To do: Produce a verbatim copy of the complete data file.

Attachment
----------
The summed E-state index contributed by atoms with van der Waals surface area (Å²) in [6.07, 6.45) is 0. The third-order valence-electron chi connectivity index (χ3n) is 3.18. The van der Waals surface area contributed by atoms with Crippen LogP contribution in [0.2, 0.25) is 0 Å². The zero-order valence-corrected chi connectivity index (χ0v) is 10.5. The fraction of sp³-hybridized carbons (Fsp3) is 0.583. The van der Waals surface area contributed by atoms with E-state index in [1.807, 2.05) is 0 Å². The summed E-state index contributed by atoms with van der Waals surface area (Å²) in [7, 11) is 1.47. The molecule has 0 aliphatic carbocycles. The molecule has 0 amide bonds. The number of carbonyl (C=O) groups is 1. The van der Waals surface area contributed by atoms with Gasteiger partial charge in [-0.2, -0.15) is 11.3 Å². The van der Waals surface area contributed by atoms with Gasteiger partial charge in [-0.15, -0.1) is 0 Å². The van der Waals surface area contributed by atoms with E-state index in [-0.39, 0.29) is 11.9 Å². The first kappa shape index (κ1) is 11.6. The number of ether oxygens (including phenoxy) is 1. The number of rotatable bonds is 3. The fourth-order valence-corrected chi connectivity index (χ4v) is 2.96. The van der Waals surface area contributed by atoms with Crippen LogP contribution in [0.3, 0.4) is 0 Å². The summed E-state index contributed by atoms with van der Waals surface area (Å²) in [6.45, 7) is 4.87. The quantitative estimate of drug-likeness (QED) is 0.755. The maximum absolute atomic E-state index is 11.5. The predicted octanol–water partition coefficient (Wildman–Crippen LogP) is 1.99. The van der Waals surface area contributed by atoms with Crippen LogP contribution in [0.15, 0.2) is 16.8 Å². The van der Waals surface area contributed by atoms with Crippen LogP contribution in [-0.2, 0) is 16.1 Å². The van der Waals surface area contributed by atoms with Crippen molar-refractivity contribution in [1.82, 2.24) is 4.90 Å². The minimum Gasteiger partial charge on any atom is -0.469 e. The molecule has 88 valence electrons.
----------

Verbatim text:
The summed E-state index contributed by atoms with van der Waals surface area (Å²) in [6.07, 6.45) is 0. The third-order valence-electron chi connectivity index (χ3n) is 3.18. The van der Waals surface area contributed by atoms with Crippen LogP contribution in [0.2, 0.25) is 0 Å². The zero-order valence-corrected chi connectivity index (χ0v) is 10.5. The fraction of sp³-hybridized carbons (Fsp3) is 0.583. The van der Waals surface area contributed by atoms with E-state index in [1.807, 2.05) is 0 Å². The summed E-state index contributed by atoms with van der Waals surface area (Å²) in [7, 11) is 1.47. The molecule has 0 aliphatic carbocycles. The molecule has 0 amide bonds. The number of carbonyl (C=O) groups is 1. The van der Waals surface area contributed by atoms with Gasteiger partial charge in [-0.2, -0.15) is 11.3 Å². The van der Waals surface area contributed by atoms with Gasteiger partial charge in [-0.15, -0.1) is 0 Å². The van der Waals surface area contributed by atoms with E-state index in [-0.39, 0.29) is 11.9 Å². The first kappa shape index (κ1) is 11.6. The number of ether oxygens (including phenoxy) is 1. The number of rotatable bonds is 3. The fourth-order valence-corrected chi connectivity index (χ4v) is 2.96. The van der Waals surface area contributed by atoms with Crippen LogP contribution in [0.3, 0.4) is 0 Å². The summed E-state index contributed by atoms with van der Waals surface area (Å²) in [6.45, 7) is 4.87. The quantitative estimate of drug-likeness (QED) is 0.755. The maximum absolute atomic E-state index is 11.5. The predicted octanol–water partition coefficient (Wildman–Crippen LogP) is 1.99. The van der Waals surface area contributed by atoms with Crippen LogP contribution in [0.15, 0.2) is 16.8 Å². The van der Waals surface area contributed by atoms with Crippen LogP contribution in [-0.2, 0) is 16.1 Å². The van der Waals surface area contributed by atoms with Crippen molar-refractivity contribution in [1.82, 2.24) is 4.90 Å². The minimum Gasteiger partial charge on any atom is -0.469 e. The molecule has 88 valence electrons.